Somerset (CDS) are re-tendering but the budget available to them is large. Clawback from Phase 1 by BT will be ~£42m and there is a ~£26m capital contribution from BT to be reconciled from the initial work.

      The issue is human resource and process not money. It might be your being quoted a big cost to force you to wait the tender to take place. It is worth exchanging with CDS team and your local counsellor to try and get your post codes on a future schedule of work.

      CDS had contracted £70m for phase 1 in subsidies and it is not even clear all of this could be spent yet. They have delivered ~1400 cabinets and a tiny bit of FTTP so they have room and funds to do a whole lot more. Gigaclear have done a bit but have now withdrawn.

      BT have already capitalised the money they owe and so asking you to pay again when the monies owed are capitalised and being recovered in a cost recovery process is a bit naughty.
      The is no B-USO industry fund and unlikely to be one as industry will not agree anything until the monies owed have been invested in the network. The B-USO legal framework is there but that is useless unless the funding mechanism is functioning. It does not yet exist and will be consulted upon again once BT decide to make the first claim which I think they avoid as it draws attention to the monies outstanding in the BDUK process.

    3. Vax says:

      @Jim – In the TA4 4 postcode sector and about 6km from the nearest part of TA4 2.

      @NGA – Appreciate the background info and advice, thank you. Will contact CDS about this as suggested as there doesn’t seem to be any downside to pursuing that and an Ombudsman complaint about the USO in parallel.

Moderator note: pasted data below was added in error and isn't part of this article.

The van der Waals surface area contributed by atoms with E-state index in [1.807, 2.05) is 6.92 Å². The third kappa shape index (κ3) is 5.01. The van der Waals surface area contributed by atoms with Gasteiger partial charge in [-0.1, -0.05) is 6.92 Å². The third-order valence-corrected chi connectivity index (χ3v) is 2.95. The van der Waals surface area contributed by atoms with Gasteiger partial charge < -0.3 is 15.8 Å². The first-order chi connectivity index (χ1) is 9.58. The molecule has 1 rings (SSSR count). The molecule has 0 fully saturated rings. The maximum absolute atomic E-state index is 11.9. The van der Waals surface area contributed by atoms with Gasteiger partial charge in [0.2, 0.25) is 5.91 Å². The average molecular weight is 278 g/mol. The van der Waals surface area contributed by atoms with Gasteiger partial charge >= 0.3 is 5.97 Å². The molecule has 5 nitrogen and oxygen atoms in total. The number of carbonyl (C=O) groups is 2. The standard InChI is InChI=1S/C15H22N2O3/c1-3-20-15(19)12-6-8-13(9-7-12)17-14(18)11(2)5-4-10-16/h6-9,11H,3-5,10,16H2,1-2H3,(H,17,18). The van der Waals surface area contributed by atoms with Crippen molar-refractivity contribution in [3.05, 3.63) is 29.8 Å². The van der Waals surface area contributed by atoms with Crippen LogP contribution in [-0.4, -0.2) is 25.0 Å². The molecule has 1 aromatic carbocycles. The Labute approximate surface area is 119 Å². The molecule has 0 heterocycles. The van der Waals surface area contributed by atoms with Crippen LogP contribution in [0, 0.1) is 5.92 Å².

4. Somerset says:

      @Vax – not covered by Airband?

    5. Vax says:

      @Somerset – The map on the Connecting Deveon and Somerset website shows the nearest properties in scope for the Exmoor Airband project are about 2km distant. Their detailed checker returns:

      “Unfortunately, at the moment there are no private plans to connect your property to superfast broadband, and our funding won’t stretch to fill the gap just yet, but we’re working on it.

      We’re pursuing other funding options and solutions to support homes and businesses which cannot yet access superfast broadband, including the launch of a new ongoing procurement, for which the successful supplier is expected to be announced in late 2020”.

  12. Will says:

    SLightly off topic.

    I am in the position of getting 5mbs on ADSL but get slower than this via the village FTTC. However I can get reasonable 4g. 20mbs via the installed external EE router. Happy-ish days. The useless USO can’t improve this for me.

    However I can get 100mbs from my iphone 4g in the garden. I would love that 100mbs in my home wifi.

    Is there a definitive guide out there for sighting, specifying and installing a 4g antenna in your garden?

    I am thinking I’ll need a small mast, better directional antenna, better router, POE or mains supply etc etc.

    I suspect there are many in my position and many people could improve their 4g connection but don’t know how. I know I don’t have the knowledge….

    Any clues?

    1. Mark says:

      That’s more a question for the forum. Post there, and you should get some good general pointers. It would help to give a bit more detail. What is the speed on the phone indoors near the router? What does the router give in the garden? Have you tried a simple pair of “rabbit ears” antenna on the router? These alone can make a significant difference for little cost (<£10).

    2. JK says:

      I’m not sure you can call the USO useless in your case. You’re getting higher than the minimum so the USO don’t need to do anything for you.

      A better setup is the way to go and like Mark says, there is plenty of help in the forum’s.